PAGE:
In the previous chapter after Esther’s intercession, Haman was hanged due to his plot to kill Mordecai. While we ought not anticipate natural awards for being unwaveringly faithful to God, they frequently come. Esther and Mordecai were dependable, even to the point of taking a chance with their lives to spare others. At the point when they were eager to give of everything, God gave them a reward in relation to their hard and steadfast commitment (Esther 7:6).
In verses 1-7:
After what transpired in chapter 7, the king gives Esther and Mordecai Haman’s house (land, cattle, servants, etc.). Esther had told the king about Mordecai and her family relation and in doing so, the king makes Mordecai the new prime minister. Now, she again goes before the king and pleads for her people (Esther 3:10; Esther 4:11; Esther1:22; Esther 3:13; Esther 7:10).
Esther had cried to the king for help, yet nothing could be possible to change the declaration. It could not be changed in any shape or structure. Indeed, even the king could not change a command that he had given in writing. Esther makes it clear to the king that the judgment against Haman is of little consequence except if something is done to save her kin. Albeit the king had given them Haman's property, that actually did not deliver the Jews. Things were still as bad for the Jews just like they were before Haman's demise.
In verses 8-14:
Now Mordecai kicks into gear. Once a law had been written it could not be revoked, so it was with the law Haman had written. Not even the king could reverse it because it had become part of the law of the Medes and Persians. A new law needed to be in place to counter the previous one done by Haman. So, the king gave consent for Mordecai to instruct the scribes in what and how to write the new law, and the new law was sent throughout the land.
The kingdom utilized all methods for correspondence that were accessible for that day. The law was sent riding a horse or camel across the desert, by boat all over the rivers, as far as the range of the realm to each huge and small community. The decree stated that the Jews could defend themselves and take the spoils for themselves. However, the Jews did not take the spoils because they were not greedy (Esther 1:19; Daniel 6:8; Esther 1:1-2; Esther 9:2; Esther 3:13-14).
In verses 15-17:
Everybody wants to be a champion, a superstar, or some type of a hero and obtain honor, wealth, and praise. However, few will follow through on the cost (are willing to pay the price), are willing to give up everything, or to lay down their lives. Mordecai had served the public authority steadfastly for a long time, bore Haman's disdain and mistreatment, and put his life in extreme danger for his kinsmen. After what had happened, the king dressed Mordechai in fine clothes and gave a great feast.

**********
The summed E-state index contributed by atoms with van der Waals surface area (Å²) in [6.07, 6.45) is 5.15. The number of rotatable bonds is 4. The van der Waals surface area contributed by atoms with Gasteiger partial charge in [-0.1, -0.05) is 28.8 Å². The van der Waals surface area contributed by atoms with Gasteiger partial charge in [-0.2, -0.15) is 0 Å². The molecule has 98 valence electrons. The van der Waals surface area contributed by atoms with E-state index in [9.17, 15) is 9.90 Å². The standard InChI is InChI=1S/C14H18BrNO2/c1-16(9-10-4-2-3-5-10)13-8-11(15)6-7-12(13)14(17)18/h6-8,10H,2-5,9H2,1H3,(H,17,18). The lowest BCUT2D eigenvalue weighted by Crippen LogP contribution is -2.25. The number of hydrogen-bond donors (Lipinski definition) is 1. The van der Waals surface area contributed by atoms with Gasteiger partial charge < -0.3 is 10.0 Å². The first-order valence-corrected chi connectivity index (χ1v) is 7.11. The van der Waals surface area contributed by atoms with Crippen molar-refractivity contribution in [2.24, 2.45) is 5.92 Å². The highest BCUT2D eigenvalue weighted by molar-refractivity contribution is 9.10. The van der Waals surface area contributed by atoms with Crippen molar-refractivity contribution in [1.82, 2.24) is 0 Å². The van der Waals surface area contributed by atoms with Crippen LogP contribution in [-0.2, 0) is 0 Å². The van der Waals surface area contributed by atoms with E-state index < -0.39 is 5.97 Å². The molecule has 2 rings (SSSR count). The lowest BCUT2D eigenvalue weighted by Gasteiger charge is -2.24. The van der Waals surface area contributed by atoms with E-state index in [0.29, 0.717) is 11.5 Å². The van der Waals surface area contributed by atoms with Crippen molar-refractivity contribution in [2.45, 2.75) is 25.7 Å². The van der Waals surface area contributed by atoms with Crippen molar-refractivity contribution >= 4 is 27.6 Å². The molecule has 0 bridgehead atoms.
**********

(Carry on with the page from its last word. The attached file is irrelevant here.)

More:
God has sent a message out to the whole world, not just to the moral depraved or the criminality of the world, but to every man, woman, boy, and girl, of all ages, and of all walks of life. Humanity in itself is sinful and needs the Savior. Many individuals prefer not to hear that, and many houses of worship have become so liberal, and liberalism is a shortcoming. There are men in the podium that do not dare to lecture on sin and transgression and to let the people know that they are sinners and need the Lord Jesus Christ to save them. It is a disliked message which causes individuals to feel awful, and people would prefer to hear complimenting and flattering words.
The phrase “Having itching ears” implies hearing just what they want to hear.
Now there has been another pronouncement conveyed from the heavenly throne of God.
We Christians are called upon to be the ambassadors for the Lord and to go across the world today. An ambassador is a most noteworthy positioning agent selected by a country to be a representative of it in another country. The ambassador symbolizes an agreeable nation and a benevolent ruler. The message that we are to convey is this, “…Believe on the Lord Jesus Christ, and thou shalt be saved…” (Acts 16:31).
The cost to be paid by God's heroes is a drawn-out responsibility. It takes an unwavering fulltime commitment. We should not expect great rewards for being faithful. When we are willing to give up everything, God will reward us accordingly. Is it true or not that we are really prepared and willing to afford the cost? (Esther 1:6; Luke 16:19; Zechariah 8:20-23)
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